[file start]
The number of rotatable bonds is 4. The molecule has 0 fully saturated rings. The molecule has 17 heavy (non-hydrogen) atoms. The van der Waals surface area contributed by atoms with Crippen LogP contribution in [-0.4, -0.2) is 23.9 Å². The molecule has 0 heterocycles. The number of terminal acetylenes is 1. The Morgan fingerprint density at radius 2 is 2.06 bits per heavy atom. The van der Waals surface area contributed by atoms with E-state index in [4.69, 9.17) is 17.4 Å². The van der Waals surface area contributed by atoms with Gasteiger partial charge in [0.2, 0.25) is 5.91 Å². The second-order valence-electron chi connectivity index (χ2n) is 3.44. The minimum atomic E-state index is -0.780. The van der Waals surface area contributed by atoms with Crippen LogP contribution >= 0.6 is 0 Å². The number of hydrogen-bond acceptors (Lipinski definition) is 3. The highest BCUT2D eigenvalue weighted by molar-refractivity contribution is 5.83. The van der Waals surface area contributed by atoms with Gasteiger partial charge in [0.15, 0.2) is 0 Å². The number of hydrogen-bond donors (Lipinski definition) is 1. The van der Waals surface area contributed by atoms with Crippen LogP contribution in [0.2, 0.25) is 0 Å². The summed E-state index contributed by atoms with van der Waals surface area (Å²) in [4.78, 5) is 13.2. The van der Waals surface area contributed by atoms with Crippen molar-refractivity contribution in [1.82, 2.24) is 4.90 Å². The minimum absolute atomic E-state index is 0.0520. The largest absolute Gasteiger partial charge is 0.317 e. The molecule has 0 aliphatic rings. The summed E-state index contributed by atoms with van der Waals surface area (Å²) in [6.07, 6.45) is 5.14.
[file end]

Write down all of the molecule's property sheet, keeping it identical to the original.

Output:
The number of rotatable bonds is 4. The molecule has 0 fully saturated rings. The molecule has 17 heavy (non-hydrogen) atoms. The van der Waals surface area contributed by atoms with Crippen LogP contribution in [-0.4, -0.2) is 23.9 Å². The molecule has 0 heterocycles. The number of terminal acetylenes is 1. The Morgan fingerprint density at radius 2 is 2.06 bits per heavy atom. The van der Waals surface area contributed by atoms with E-state index in [4.69, 9.17) is 17.4 Å². The van der Waals surface area contributed by atoms with Gasteiger partial charge in [0.2, 0.25) is 5.91 Å². The second-order valence-electron chi connectivity index (χ2n) is 3.44. The minimum atomic E-state index is -0.780. The van der Waals surface area contributed by atoms with Crippen LogP contribution >= 0.6 is 0 Å². The number of hydrogen-bond acceptors (Lipinski definition) is 3. The highest BCUT2D eigenvalue weighted by molar-refractivity contribution is 5.83. The van der Waals surface area contributed by atoms with Gasteiger partial charge in [0.15, 0.2) is 0 Å². The number of hydrogen-bond donors (Lipinski definition) is 1. The van der Waals surface area contributed by atoms with Crippen LogP contribution in [0.2, 0.25) is 0 Å². The summed E-state index contributed by atoms with van der Waals surface area (Å²) in [4.78, 5) is 13.2. The van der Waals surface area contributed by atoms with Crippen molar-refractivity contribution in [1.82, 2.24) is 4.90 Å². The minimum absolute atomic E-state index is 0.0520. The largest absolute Gasteiger partial charge is 0.317 e. The molecule has 0 aliphatic rings. The summed E-state index contributed by atoms with van der Waals surface area (Å²) in [6.07, 6.45) is 5.14.